The urban design standards manual now essentially finalized by Brandon’s planning department will have a lasting — and we think welcome — impact on this city’s future development.
The paring down of the 130 pages of guidelines and suggestions for urban design that were prepared in an earlier manual nearly a decade ago was completely necessary. For years, community leaders, councillors — both current and previous — and this newspaper have called for building standards that would prevent the construction of bland eyesores that do nothing to enhance our neighbourhoods.
So it is gratifying that this council and Brandon and Area Planning have finally moved to rectify a long-standing problem — a lack of sufficient — perhaps a bare-minimum — vision of what we want our city to look like.
As the city’s acting principal planner told the Sun earlier this week, the new manual has condensed a large and hard-to-navigate guidelines manual into a simplified set of standards that will be easier to read and understand for the public and developers.
“Many of the guidelines were written just like that, they were guidelines so they weren’t considered mandatory for many development applications, such as a building permit,” Ryan Nickel said.
As we reported, there were a few mandatory urban standards that existed before, but only when a property was rezoned, or if there was a variance or conditional use application.
This new manual will apply to all development applications, including new residential — though not single-family homes — commercial and industrial construction.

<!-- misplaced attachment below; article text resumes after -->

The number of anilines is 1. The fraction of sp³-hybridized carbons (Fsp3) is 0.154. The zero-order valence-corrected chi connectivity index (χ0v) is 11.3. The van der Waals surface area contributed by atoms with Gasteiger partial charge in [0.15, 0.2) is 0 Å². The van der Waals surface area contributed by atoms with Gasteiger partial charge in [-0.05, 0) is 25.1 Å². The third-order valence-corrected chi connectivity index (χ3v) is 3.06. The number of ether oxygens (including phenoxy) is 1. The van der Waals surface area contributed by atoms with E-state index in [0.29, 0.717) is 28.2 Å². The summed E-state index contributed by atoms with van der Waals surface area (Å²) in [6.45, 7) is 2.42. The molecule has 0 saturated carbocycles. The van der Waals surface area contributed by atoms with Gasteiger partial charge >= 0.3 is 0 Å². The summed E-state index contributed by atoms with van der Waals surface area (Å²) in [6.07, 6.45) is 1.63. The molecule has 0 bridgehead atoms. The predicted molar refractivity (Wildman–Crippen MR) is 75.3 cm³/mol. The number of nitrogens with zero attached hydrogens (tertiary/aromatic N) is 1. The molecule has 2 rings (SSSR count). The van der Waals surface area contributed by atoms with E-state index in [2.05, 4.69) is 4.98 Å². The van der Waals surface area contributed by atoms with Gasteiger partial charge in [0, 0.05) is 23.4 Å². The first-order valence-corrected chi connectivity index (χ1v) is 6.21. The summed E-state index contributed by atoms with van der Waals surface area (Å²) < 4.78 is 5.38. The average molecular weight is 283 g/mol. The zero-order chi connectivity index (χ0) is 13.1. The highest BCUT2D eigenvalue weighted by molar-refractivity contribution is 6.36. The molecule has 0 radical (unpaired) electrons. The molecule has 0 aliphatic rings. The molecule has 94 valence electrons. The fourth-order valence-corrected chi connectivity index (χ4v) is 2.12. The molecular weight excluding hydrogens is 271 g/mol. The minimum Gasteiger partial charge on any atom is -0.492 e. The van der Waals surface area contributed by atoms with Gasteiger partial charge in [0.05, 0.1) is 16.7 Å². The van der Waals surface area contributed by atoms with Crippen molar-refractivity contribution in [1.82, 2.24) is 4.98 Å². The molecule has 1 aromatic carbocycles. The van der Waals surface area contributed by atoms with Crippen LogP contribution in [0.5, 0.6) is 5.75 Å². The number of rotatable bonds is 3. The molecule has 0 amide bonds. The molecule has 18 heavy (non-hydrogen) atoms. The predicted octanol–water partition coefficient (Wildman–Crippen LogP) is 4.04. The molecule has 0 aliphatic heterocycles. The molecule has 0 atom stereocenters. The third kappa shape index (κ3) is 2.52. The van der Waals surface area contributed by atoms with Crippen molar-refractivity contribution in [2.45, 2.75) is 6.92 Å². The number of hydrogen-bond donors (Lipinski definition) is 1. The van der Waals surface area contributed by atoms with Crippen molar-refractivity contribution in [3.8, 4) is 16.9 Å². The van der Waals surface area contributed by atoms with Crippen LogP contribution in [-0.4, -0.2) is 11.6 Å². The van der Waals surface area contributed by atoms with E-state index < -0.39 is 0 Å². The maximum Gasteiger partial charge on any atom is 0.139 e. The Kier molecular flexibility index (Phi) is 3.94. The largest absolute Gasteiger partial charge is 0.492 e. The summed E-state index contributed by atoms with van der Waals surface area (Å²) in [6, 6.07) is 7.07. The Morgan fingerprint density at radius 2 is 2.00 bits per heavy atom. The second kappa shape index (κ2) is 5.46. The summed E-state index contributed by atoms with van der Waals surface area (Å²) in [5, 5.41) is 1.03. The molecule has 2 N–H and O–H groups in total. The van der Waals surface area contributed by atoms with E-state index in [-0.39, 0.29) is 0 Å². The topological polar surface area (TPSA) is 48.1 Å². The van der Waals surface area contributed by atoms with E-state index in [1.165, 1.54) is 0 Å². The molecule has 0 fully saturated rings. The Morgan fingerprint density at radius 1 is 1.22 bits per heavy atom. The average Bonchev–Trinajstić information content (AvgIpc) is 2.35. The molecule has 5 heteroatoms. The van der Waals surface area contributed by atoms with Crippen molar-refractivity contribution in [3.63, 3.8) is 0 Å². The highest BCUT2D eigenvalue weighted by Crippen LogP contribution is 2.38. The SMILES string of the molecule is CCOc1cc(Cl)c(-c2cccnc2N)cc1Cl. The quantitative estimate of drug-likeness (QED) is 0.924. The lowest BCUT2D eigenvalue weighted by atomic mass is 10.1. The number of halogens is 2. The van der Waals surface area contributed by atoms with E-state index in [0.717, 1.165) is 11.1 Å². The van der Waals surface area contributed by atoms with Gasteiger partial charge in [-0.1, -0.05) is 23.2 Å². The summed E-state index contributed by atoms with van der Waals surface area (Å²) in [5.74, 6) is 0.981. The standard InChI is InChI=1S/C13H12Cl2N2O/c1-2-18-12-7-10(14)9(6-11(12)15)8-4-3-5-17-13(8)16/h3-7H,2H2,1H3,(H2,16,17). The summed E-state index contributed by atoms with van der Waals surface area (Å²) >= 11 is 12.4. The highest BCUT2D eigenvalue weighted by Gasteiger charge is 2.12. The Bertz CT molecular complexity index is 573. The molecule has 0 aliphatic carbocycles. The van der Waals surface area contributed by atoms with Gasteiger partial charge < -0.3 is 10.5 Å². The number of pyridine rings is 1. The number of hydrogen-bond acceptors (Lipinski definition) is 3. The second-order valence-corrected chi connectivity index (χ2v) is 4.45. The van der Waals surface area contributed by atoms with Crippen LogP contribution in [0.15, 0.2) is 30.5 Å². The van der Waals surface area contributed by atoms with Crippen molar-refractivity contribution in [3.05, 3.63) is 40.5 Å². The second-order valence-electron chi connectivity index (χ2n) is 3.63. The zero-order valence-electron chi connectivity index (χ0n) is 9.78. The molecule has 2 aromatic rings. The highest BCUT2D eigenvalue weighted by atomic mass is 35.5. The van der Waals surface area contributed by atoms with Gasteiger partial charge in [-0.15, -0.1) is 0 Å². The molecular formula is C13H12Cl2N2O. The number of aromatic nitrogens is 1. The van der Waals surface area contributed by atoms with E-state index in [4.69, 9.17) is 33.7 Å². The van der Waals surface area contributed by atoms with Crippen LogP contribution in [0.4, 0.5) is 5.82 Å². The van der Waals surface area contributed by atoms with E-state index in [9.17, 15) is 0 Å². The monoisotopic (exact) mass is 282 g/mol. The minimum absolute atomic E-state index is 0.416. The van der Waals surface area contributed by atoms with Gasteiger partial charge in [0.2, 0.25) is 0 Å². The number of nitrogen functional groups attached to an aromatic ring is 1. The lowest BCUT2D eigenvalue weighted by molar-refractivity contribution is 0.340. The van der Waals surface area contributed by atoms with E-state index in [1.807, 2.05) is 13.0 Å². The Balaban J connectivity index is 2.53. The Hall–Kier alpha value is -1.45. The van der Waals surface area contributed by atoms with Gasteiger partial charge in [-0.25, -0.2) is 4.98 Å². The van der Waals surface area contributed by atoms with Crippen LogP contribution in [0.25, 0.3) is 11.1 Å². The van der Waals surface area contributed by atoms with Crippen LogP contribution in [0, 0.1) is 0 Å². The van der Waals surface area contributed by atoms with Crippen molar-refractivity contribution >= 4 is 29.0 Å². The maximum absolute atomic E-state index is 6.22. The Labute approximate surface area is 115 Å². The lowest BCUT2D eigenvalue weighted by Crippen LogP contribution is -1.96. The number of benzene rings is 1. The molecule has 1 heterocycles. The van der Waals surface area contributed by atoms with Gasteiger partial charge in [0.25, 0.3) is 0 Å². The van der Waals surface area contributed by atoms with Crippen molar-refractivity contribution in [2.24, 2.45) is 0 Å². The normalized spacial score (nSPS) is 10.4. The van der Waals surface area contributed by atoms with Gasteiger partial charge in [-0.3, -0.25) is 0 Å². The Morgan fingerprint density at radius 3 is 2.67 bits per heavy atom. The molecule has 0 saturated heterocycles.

We are especially pleased with two lines of the manual in particular, which note that building materials, height and design “shall be contextually compatible with those of the surrounding neighbourhood,” and that “building materials and colours are encouraged that complement and enhance the existing neighbourhood character.”
If and when council ratifies these new standards, the manual will have an immediate effect on any new construction permits issued by the city. Already, companies like VBJ Developments are incorporating many of the standards outlined in the new manual in their architectural designs.
With these changes coming, it appears the planning department is bracing for blowback from some developers who are wary of the added costs associated with transitioning from different building materials and adding architectural articulation.
Certainly these standards impose new headaches, but in the long run the overall look of the city can only improve — think aesthetically pleasing facades visible down our city streets instead of a front door with metal cladding.
Nickel states that developers will have opportunities to appeal regulations, but the key here will be enforcement — though details regarding how the City intends to that have not yet been made public.
It’s too early to know what the planners have in mind, but we urge the administration to ensure the City has the ability to enforce these new standards.
After all, standards without conviction are no standards at all.